Monkeypox Phishing Campaign Targets Healthcare Providers

By | September 26, 2022

A warning has been issued to the healthcare and public health (HPH) sector about an ongoing Monkeypox phishing campaign targeting U.S. healthcare providers that attempts to steal Outlook, Office 365, and other email credentials.

Monkeypox is a highly contagious viral disease caused by a virus from the same family as smallpox. According to the Centers for Disease Control and Prevention (CDC), there have been almost 66,000 cases diagnosed globally in the current outbreak, and more than 25,100 cases in the United States. California, New York, Florida, Texas, and Georgia are the worst affected states, with the cases mostly confined to the LBGTQ+ community.

Malicious actors often piggyback on major news stories and use these themes to conduct convincing phishing campaigns. Campaigns using monkeypox lures were therefore inevitable, and they are likely to continue and increase in line with the rising numbers of cases. Monkeypox and COVID-19-related phishing campaigns have a high success rate as there is considerable interest in the outbreak and concern about infections.

The Health Sector Cybersecurity Coordination Center (HC3) warns that these emails may be sent from the email account of an HPH-related entity that has previously been compromised, or from a non-HPH-related entity. When a phishing email is sent from a trusted email account it increases the probability of the email being opened.

The emails claim to offer important information about the current monkeypox outbreak in the United States and have the subject line, “Data from (Victim Organization Abbreviation): “Important read about -Monkey Pox– (Victim Organization) (Reference Number).” The message body includes the text, “Please see the attached important read about “Monkey Pox” for your reference. It is a good read; thought I’d share with you. Stay safe.”

The emails have a PDF file attachment named, “MPV Update_070722F.pdf” although other names may also be used. The attached file includes a malicious hyperlink that directs the recipient to a Lark Docs site, which has an Adobe Cloud theme and offers a secure fax document from Xerox Scanner to download. If the user attempts to download the file they will be directed to another website, where the user is told they must enter their valid email credentials in order to view the file. If those credentials are entered, they will be harvested and used by the threat actor to remotely access the user’s email account.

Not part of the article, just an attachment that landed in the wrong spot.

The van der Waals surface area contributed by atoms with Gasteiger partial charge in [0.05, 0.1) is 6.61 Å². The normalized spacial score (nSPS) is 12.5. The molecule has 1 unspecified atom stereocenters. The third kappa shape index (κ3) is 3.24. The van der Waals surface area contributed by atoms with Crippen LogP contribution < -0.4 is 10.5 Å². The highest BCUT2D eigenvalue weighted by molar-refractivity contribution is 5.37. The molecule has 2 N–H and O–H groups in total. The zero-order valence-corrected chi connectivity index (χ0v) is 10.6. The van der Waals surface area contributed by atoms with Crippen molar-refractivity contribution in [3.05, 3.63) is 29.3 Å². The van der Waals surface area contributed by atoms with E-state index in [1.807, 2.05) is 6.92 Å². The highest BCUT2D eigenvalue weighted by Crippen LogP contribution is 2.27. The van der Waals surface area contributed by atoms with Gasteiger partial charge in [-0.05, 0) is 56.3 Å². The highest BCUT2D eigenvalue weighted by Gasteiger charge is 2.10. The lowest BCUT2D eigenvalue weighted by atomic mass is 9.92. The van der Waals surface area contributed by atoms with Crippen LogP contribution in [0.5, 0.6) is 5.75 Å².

Monkeypox Phishing Campaign Targets Healthcare Providers

Monkeypox phishing website used to harvest email credentials. Source HC3

In addition to raising awareness of the monkeypox phishing campaign, healthcare organizations should be providing regular security awareness training to the workforce covering security best practices, such as the importance of setting long, complex passwords for all accounts, not clicking links or opening attachments in unsolicited emails, and to only download files from trusted publishers. Security awareness training should cover the phishing and social engineering techniques commonly used by threat actors, and it is recommended to also conduct phishing simulations on the workforce. Phishing simulations have been proven to significantly reduce susceptibility to phishing attempts.

Some employees will still click links and open attachments even with training, so it is important to ensure that technical measures are implemented to protect against phishing, such as spam filters to block phishing emails, web filters to block malicious websites, and multifactor authentication for email accounts to prevent unauthorized access to accounts using stolen credentials.

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